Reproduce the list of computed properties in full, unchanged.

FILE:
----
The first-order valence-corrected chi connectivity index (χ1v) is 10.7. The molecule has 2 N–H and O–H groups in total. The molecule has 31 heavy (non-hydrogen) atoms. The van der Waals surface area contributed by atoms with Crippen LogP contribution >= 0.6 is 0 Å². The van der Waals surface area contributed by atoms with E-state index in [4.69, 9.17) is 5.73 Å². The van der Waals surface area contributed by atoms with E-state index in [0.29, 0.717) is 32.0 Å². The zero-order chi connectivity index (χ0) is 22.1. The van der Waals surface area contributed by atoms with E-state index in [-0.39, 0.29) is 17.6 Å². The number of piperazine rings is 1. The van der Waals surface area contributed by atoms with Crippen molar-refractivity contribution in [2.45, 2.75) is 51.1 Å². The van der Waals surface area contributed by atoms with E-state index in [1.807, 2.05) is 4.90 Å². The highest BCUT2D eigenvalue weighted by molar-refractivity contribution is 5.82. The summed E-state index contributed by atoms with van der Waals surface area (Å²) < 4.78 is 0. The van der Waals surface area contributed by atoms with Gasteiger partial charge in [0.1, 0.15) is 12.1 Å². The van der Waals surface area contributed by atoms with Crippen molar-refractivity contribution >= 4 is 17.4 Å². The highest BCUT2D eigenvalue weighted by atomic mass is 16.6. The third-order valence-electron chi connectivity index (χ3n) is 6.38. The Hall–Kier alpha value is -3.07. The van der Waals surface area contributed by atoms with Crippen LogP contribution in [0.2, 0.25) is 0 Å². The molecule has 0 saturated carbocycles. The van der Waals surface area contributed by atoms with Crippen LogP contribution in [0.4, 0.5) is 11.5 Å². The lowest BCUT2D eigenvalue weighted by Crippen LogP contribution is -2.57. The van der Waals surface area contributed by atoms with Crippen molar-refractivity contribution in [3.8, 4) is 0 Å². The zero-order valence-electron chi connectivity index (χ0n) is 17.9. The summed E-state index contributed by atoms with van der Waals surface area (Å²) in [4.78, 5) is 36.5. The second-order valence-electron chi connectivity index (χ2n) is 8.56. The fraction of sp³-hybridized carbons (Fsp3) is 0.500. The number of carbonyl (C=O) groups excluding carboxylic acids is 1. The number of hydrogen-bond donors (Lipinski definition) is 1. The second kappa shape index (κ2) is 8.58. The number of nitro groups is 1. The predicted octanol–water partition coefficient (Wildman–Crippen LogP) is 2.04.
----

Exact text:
The first-order valence-corrected chi connectivity index (χ1v) is 10.7. The molecule has 2 N–H and O–H groups in total. The molecule has 31 heavy (non-hydrogen) atoms. The van der Waals surface area contributed by atoms with Crippen LogP contribution >= 0.6 is 0 Å². The van der Waals surface area contributed by atoms with E-state index in [4.69, 9.17) is 5.73 Å². The van der Waals surface area contributed by atoms with E-state index in [0.29, 0.717) is 32.0 Å². The zero-order chi connectivity index (χ0) is 22.1. The van der Waals surface area contributed by atoms with E-state index in [-0.39, 0.29) is 17.6 Å². The number of piperazine rings is 1. The van der Waals surface area contributed by atoms with Crippen molar-refractivity contribution in [2.45, 2.75) is 51.1 Å². The van der Waals surface area contributed by atoms with E-state index in [1.807, 2.05) is 4.90 Å². The highest BCUT2D eigenvalue weighted by molar-refractivity contribution is 5.82. The summed E-state index contributed by atoms with van der Waals surface area (Å²) < 4.78 is 0. The van der Waals surface area contributed by atoms with Gasteiger partial charge in [0.1, 0.15) is 12.1 Å². The van der Waals surface area contributed by atoms with Crippen molar-refractivity contribution >= 4 is 17.4 Å². The highest BCUT2D eigenvalue weighted by atomic mass is 16.6. The third-order valence-electron chi connectivity index (χ3n) is 6.38. The Hall–Kier alpha value is -3.07. The van der Waals surface area contributed by atoms with Crippen LogP contribution in [0.2, 0.25) is 0 Å². The molecule has 0 saturated carbocycles. The van der Waals surface area contributed by atoms with Crippen LogP contribution in [0.4, 0.5) is 11.5 Å². The lowest BCUT2D eigenvalue weighted by Crippen LogP contribution is -2.57. The van der Waals surface area contributed by atoms with Crippen molar-refractivity contribution in [3.8, 4) is 0 Å². The zero-order valence-electron chi connectivity index (χ0n) is 17.9. The summed E-state index contributed by atoms with van der Waals surface area (Å²) in [4.78, 5) is 36.5. The second-order valence-electron chi connectivity index (χ2n) is 8.56. The fraction of sp³-hybridized carbons (Fsp3) is 0.500. The number of carbonyl (C=O) groups excluding carboxylic acids is 1. The number of hydrogen-bond donors (Lipinski definition) is 1. The second kappa shape index (κ2) is 8.58. The number of nitro groups is 1. The predicted octanol–water partition coefficient (Wildman–Crippen LogP) is 2.04.